Namaste, Aum and the Language of Yoga

Being a student of yoga offers you the chance to become a student of language—Sanskrit; and since we have a few first-time yogis beginning their journey this month, I wanted to break down the meaning of common words I say in class which might be new to some of you.

Na-ma- what?

Namaste (Nah-mas-tay). I say it at the end of class, Why? Because my teachers say it, their teachers said it and I am honouring the yogi tradition of acknowledging my students with this phrase, which translates loosely to “the light in me, sees the light in you”. Some say “the Divine in me sees the Divine in you” others use the word God. Personally, I find those other terms less accessible than light, hence my preferred translation, and since yoga is not a religion but more like a blend of science and philosophy we don’t get dogmatic about these things; you are free to use and interpret Namaste simply as a greeting (as in Nepali language) — and what a beautiful way to greet someone “I see you, I acknowledge you”.

And for an even more flowery passionate expression of the phrase...

Courtesy of MerciMerci

Courtesy of MerciMerci

But back to my prefered translation, "the light in me sees the light in you". What is this “light in me” business?... The light of the soul? What is a soul anyway?... Pure consciousness/ pure being? Do I personally live in the light of pure being all the time, no! Sometimes? Hardly at all! To be completely honest 99.9% of the time I am very firmly here in the world, in my flesh and bones, at the whims of my senses and emotions. But, having glimpsed pure consciousness it is my wish that through yoga and sharing my practice with you fine people, we can connect with the universal aspects of our collective humanity on a person to person level and on the level of spirit through meditation practice, so we can all move towards our light—our ‘pure being’ which is essentially joyful and free.

And this is why I say… Namaste.

 

What about the Om/Aum? I was pleased to have someone ask this question last week and it was what prompted me to write this blog post. There are a couple of ideas about Om/Aum and I’ll let you choose what feels right for you (even the practice of chanting in class is always optional).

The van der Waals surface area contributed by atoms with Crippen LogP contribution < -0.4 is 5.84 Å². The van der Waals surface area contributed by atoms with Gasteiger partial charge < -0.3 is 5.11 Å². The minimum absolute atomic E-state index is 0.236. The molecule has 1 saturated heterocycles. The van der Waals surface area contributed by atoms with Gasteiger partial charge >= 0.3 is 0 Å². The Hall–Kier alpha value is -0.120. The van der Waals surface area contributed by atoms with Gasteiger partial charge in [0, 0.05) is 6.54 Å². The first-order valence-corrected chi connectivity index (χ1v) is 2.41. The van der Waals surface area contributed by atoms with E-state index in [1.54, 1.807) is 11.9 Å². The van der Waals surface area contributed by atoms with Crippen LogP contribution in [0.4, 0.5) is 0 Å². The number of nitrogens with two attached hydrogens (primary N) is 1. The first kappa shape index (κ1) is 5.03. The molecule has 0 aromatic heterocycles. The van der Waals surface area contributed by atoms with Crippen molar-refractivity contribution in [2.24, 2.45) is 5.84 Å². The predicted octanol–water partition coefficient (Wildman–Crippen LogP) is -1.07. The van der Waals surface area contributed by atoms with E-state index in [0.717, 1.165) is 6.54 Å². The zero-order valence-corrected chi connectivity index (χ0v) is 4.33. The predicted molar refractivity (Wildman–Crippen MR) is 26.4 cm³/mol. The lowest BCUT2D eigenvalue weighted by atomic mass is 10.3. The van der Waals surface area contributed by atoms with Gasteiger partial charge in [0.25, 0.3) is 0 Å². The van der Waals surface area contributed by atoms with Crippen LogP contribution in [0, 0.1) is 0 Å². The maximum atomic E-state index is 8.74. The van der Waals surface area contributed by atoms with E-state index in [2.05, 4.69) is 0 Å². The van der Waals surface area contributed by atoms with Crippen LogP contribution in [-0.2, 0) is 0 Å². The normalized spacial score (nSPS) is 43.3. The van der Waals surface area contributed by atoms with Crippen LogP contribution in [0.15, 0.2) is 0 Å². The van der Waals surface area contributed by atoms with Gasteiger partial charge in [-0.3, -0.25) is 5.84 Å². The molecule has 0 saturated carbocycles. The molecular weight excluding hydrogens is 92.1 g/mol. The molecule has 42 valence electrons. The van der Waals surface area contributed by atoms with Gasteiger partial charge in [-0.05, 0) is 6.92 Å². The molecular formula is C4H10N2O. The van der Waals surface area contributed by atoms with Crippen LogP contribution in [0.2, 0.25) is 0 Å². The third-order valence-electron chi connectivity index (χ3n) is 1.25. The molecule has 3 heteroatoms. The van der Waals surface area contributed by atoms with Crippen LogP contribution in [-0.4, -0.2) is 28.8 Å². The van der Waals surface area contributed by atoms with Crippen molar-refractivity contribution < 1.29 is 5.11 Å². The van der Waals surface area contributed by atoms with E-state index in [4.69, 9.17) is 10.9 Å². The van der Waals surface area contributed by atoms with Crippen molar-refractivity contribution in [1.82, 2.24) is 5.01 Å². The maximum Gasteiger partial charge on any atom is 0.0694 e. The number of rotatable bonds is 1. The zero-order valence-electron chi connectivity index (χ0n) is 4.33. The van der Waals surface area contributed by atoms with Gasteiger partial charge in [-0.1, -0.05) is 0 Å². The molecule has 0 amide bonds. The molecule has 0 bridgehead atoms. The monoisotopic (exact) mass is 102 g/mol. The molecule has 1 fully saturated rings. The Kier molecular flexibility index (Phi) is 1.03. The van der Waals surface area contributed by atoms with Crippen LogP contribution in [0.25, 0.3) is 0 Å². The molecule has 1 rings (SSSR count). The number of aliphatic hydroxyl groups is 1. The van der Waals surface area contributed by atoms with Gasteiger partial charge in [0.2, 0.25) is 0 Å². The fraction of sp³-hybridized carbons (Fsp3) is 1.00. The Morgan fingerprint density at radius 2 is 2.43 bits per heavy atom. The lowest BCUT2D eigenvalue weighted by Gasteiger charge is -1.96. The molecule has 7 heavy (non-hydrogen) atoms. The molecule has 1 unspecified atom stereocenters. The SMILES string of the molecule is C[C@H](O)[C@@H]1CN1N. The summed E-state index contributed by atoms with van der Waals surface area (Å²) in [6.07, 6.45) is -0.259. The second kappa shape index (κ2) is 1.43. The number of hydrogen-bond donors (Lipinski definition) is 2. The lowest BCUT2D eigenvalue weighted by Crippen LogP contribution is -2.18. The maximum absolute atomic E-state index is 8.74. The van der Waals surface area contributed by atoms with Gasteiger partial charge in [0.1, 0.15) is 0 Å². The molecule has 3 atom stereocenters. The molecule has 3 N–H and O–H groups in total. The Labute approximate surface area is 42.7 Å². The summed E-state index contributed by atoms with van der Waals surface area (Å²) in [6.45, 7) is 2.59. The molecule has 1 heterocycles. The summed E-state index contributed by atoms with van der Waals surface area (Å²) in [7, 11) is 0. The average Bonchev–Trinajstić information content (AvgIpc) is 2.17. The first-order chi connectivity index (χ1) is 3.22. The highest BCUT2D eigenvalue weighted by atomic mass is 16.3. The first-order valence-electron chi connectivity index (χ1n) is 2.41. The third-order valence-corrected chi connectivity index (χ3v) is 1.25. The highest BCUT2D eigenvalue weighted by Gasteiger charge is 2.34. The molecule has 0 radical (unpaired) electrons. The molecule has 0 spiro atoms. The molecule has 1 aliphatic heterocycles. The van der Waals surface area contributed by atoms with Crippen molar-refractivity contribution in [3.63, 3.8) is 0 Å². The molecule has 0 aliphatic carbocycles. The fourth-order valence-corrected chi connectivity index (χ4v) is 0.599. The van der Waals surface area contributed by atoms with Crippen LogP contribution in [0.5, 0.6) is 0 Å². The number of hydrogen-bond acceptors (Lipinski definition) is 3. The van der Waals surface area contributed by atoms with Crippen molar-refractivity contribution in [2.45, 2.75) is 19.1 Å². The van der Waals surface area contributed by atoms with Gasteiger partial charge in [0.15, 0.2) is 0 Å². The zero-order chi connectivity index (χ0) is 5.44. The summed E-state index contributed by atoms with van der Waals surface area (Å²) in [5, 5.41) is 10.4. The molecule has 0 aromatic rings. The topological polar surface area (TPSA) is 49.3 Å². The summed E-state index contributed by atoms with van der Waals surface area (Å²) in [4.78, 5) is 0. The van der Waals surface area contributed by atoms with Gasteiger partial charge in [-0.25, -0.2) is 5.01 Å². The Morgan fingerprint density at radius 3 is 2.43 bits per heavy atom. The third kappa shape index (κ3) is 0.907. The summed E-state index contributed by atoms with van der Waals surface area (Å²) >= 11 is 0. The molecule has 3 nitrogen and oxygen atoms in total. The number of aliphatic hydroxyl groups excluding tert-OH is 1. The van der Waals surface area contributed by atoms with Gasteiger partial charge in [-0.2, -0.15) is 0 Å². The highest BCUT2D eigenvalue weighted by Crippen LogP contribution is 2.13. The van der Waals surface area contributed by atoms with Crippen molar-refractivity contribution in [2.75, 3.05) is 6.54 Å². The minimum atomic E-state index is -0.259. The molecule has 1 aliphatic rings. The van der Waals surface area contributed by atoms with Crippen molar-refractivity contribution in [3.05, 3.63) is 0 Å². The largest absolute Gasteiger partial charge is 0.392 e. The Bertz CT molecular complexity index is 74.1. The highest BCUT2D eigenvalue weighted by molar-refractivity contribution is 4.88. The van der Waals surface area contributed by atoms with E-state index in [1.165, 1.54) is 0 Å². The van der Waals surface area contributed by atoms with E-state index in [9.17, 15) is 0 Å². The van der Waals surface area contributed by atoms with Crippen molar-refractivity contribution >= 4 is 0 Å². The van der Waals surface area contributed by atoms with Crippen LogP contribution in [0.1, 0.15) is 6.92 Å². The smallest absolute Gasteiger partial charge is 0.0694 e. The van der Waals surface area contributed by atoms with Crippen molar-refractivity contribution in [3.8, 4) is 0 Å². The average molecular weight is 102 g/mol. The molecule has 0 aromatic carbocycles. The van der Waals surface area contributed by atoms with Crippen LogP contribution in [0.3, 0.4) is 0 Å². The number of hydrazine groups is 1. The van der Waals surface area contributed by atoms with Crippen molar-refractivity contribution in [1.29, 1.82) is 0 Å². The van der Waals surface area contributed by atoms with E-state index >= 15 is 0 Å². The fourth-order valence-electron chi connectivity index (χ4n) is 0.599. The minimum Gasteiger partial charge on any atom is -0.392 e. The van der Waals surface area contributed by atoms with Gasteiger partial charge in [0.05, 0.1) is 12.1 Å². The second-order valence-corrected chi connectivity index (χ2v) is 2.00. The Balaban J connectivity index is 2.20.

One thought is that Aum is just a sound and that by chanting/ (singing) this sound is essentially a way to draw the self inward; as we open our ears to the sound and send the breath to power the voice, the mind can rest in stillness, basking in sound and vibration.

Another interpretation, offered to us from ancient the vedic texts The Upanishads is that Aum was the very first sound; the sound of the universe being created, therefore making it a deeply sacred and complete sound which represents creation/ God in form. Aum can be broken down into four parts… 1. Ahhh 2. Auuuu 3. Mmmmm (which run together to form a droning sound) 4. Silence. The sound Aum is also expressed in the sketch, the Aumkara (Aum Symbol, see below). Different parts of the symbol represent four identified states of consciousness- 1. Awake 2. Deep Sleep 3. Dream State 4. Turiya, which is Sanskrit for the bliss state of being which is the ultimate goal of yoga and meditation.

What I love about yoga and the interpretation of Aum is; there are options for how you can approach the information and make it relevant to your life and experience. If a sound bath is what you are after, great, you will gain benefits from just listening to others chanting Aum. And if you would like to assign spiritual significance to the sound as you chant, this is great too, and you will also gain benefits from this. There is no right or wrong way to approach it.

As for all those other non English words you hear in class, you probably already guessed it, but they are the Sanskrit names of postures which have very boring translations (ie chattarunga dandasana is 'four limbed staff pose' and adho mukha svanasana is 'downward facing dog'), so I like to use the Sanskrit intermingled with the English in my teaching.

I’ll also read from the Yoga Sutras from time to time, which are in Sanskrit (translated to English of course) because they offer ancient pithy wisdom which, is powerfully relevant to modern life. And while we are on the topic of the sutras, here's one of my favourites… “Yogas Citta Vritti Nirodaha” Translation—When you can control the rising of the mind in to ripples, you will experience yoga.

Peace Peace Peace (Shanti Shanti Shanti)

Kate